Jeremy Hunt tries to look good on Yemen. But it totally backfires.

Jeremy Hunt, left; Saudi king Mohammad bin Salman, right
John McEvoy

Foreign secretary Jeremy Hunt has been speaking about Yemen again. But nobody’s buying the government line. Because its awful record says everything.

‘We love war. We also love peace.’

Since 2015, the UK has sponsored Saudi Arabia’s bombing of Yemen with over £4.6bn worth of arms sales as well as political, technical, and logistical support. UK officials “have access to lists of targets” in Yemen, and are often in the Saudi command room when they’re picked out. At times, these targets are buses full of Yemeni children.

Labour leader Jeremy Corbyn has called for “an end to UK arm sales to Riyadh”. Meanwhile, the Conservative government continues to exacerbate the world’s worst humanitarian crisis.

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None of these facts, however, seem to stop Hunt pretending the UK government supports a peace process in Yemen. Because on 22 January, Hunt and his party tweeted that they were “committing £2.5 million in additional funding” to ‘support peace’ in the country:

The truth is that UK government aid doesn’t even scratch the surface of the humanitarian crisis that it’s helping to sustain. But Hunt can get away with making these statements with such confidence because mainstream media outlets rarely highlight Britain’s key role (and Washington’s) in helping to destroy Yemen.

If the UK government really cared about “long term peace” in Yemen, though, it would end arms sales to Saudi Arabia immediately. In the words of CIA veteran and former Middle East adviser Bruce Riedel, “the Royal Saudi Air Force cannot operate without American & British support”.

Brazen hypocrisy – and everyone knows it

Hunt’s latest feigned support for Yemen angered many Twitter users.

People were particularly quick to highlight his government’s brazen hypocrisy, and its complicity in Saudi terror:

The Conservative Party appears totally incapable of admitting – let alone ending – its support for the Saudi-led devastation of Yemen. Given the UK’s strategic and economic interests in Saudi Arabia, the Yemeni people are seemingly considered expendable.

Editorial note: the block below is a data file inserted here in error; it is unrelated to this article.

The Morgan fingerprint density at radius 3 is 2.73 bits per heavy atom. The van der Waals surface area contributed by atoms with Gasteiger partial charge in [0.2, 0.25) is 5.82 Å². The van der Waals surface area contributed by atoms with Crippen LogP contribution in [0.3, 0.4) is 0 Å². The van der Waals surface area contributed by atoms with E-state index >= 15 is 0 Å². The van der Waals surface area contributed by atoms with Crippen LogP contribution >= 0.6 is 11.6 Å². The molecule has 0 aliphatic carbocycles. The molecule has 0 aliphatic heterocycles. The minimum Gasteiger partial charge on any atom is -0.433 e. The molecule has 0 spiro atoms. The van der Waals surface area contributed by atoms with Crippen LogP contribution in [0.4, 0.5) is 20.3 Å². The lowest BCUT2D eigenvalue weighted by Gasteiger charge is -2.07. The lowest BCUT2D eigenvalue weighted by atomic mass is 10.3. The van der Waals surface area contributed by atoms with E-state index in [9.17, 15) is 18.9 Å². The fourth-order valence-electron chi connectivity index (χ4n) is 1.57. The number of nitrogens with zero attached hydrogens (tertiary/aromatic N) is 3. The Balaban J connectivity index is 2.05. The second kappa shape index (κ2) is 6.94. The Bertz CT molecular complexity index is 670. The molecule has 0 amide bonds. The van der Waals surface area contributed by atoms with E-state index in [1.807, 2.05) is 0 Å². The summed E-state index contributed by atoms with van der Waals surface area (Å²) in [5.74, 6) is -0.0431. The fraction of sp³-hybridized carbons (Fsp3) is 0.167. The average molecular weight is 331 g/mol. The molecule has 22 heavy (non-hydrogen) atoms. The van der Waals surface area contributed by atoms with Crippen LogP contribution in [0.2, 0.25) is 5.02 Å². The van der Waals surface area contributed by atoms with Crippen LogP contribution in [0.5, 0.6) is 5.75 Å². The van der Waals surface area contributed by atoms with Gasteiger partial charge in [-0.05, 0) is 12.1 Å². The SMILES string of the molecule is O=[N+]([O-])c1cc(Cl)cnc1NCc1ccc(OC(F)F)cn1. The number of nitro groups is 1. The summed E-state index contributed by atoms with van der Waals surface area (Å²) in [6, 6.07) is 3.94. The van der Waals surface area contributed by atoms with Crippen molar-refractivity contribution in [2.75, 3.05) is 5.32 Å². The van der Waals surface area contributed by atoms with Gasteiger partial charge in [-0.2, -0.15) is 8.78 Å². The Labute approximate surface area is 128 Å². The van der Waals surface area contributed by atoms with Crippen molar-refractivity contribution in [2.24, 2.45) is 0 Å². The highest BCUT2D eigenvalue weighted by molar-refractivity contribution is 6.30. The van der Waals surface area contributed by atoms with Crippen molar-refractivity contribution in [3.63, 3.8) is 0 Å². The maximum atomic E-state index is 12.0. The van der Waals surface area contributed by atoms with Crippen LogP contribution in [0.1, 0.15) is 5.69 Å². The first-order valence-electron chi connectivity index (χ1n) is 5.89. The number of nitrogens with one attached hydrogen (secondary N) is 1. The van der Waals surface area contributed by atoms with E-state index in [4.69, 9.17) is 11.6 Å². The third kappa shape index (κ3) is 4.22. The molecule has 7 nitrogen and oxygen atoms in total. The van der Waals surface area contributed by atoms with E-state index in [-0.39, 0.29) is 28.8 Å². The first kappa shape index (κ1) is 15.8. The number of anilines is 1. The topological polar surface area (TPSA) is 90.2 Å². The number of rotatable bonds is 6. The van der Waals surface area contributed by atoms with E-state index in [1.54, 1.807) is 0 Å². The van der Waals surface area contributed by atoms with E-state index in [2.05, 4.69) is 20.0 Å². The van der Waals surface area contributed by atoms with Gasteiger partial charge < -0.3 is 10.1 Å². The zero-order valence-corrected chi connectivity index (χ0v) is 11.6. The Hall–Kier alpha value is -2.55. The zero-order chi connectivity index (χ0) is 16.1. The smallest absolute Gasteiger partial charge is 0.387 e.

This is not a government we can trust to defend human rights – even at home. Fortunately, it seems like most people see through its shameless attempts to convince us otherwise.

Featured images via Ted Eytan/Wikimedia and Jim Mattis/Wikimedia

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    1. Jeremy Hunt tries to look good on Yemen.
      But it totally backfires.

      WELL Mr. Hunt.
      You will not get a chance to trash things here in this meeting
      like you did with our U.K. N.H.S. sreves.

      Remember Mr. Hunt this man is far more intelligent plus powerful
      then you Mr.Hunt of any, of you U.K. Tory Minister sent to speak with him.

      So “I politely say Mr. Hunt whatch you P/Q/ with this person or any
      over persons within the E.U. or over country you visit as you risk the
      problem of mouthing off to them.you could disappear in a puff,
      of smoke never to be seen again.

      IN addition our U.K. N.H.S. Doctor + Nurses plus voters of U.K.
      will not miss you Mr HUNT So Please tread lightly here in your new job.

      Talking or telling them lies in Not like talking or lying to H.O.Commons
      in U.K. you will not get away with it in over country Mr Hunt like you did in U.K.
      they will hold you fully to account for your own words spoken to them
      — FULL STOP!

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